Peter T Chattaway said:
But why should we insist that sin introduced death to the HUMAN experience, specifically?
Once we accept that plants and animals were dying -- both individually and as species --
for millions of years prior to the existence of humans, we are faced with the question of how death fits into Creation, period. I don't see how we can single humans out or separate
them from the rest of this creative process, especially when St. Paul ties the redemption of humanity to the redemption of creation as a whole ("We know that the whole creation
has been groaning as in the pains of childbirth right up to the present time", etc.).
I'm not quite sure what your saying here? Are you suggesting that because there would have been death in the creation around Adam and Eve in Eden that Adam and Eve would have been
dying even without sin? If so I've heard that theory before, and I suppose it could be at least somewhat plausible. The theory goes that if they had of ate of the fruit from the tree of life
instead of the tree of knowledge of good and evil they would have lost
their already present death state. Likewise in the City of God in Revelation, the tree exists.
Nevertheless my Concordant Bibles translation of Romans 5: 12 reads. "Therefore even as through one man sin entered into the world, and through sin death, and thus death passed through into
all mankind, on which all sinned"
So this would imply that death came into humanity after the fall.
I find very interesting in light of the film. The Tree of Life seems to wrestle with the Augustinian concept of nature, in the idea that our nature might be in direct opposition to grace.
Here is a snippet from one of my readings.
There was a poor translation of the Greek into the Latin Vulgate by Augustine’s colleague, Jerome. That passage is Romans 5:12, which says “Therefore as sin came into the world through one man and death through sin, and so death spread to all men on which all men sinned”. The Latin Vulgate renders this passage differently as “because of Adam in whom all have sinned” – the Latin, “in quo omnes peccaverunt”, is a poor translation of the Greek, ‘eph' O pantes emarton’.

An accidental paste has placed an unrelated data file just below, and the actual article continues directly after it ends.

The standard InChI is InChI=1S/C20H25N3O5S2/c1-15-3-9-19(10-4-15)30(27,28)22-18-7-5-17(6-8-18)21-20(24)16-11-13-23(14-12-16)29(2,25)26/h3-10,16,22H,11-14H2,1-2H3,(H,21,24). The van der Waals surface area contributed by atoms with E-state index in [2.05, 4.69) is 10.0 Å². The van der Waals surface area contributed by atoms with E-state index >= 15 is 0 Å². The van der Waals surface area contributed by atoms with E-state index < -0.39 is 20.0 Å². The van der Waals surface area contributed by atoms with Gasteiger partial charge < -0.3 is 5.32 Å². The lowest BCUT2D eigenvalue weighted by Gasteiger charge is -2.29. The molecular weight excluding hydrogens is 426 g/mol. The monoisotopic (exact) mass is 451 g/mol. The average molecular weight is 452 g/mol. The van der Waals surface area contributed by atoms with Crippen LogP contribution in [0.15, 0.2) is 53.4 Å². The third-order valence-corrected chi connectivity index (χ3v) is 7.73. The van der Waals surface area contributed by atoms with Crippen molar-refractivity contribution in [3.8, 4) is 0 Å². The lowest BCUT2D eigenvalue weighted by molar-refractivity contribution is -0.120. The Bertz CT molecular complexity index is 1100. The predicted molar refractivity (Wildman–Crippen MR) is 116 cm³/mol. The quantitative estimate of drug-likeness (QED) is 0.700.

With this some have moved away from or rejected Augustine's understanding of original sin (Orthodoxy always has,,,, right?)
Without Augustine's understanding of the fall then the dynamics change and Romans might be seen through a bit different lense. That being the Law of sin and death (Romans 8:3), instead of an inherited sin nature in Adam.
This of course puts the idea of death coming into humanity through Adams fall more into the forefront.
For instance Romans 7:13 "Sin is producing death to me.......... yet I am fleshly having been disposed of under sin"
Under the Augustinian interpretation (which we have largely inherited, in the West at least) having been disposed of under sin would be interpreted as to do with (at least in part)
our inherited sin nature,
But it has also been interpreted as the vicious cycle of the law of sin and death. In Adam we have inherited death, so we go into the world craving life..... because of demonic lies and the world system we all to often are fooled into going to the wrong places in an attempt to find what our flesh thinks is life (even if it is false).... such as drugs.......what have you. This is of course rebellion against God.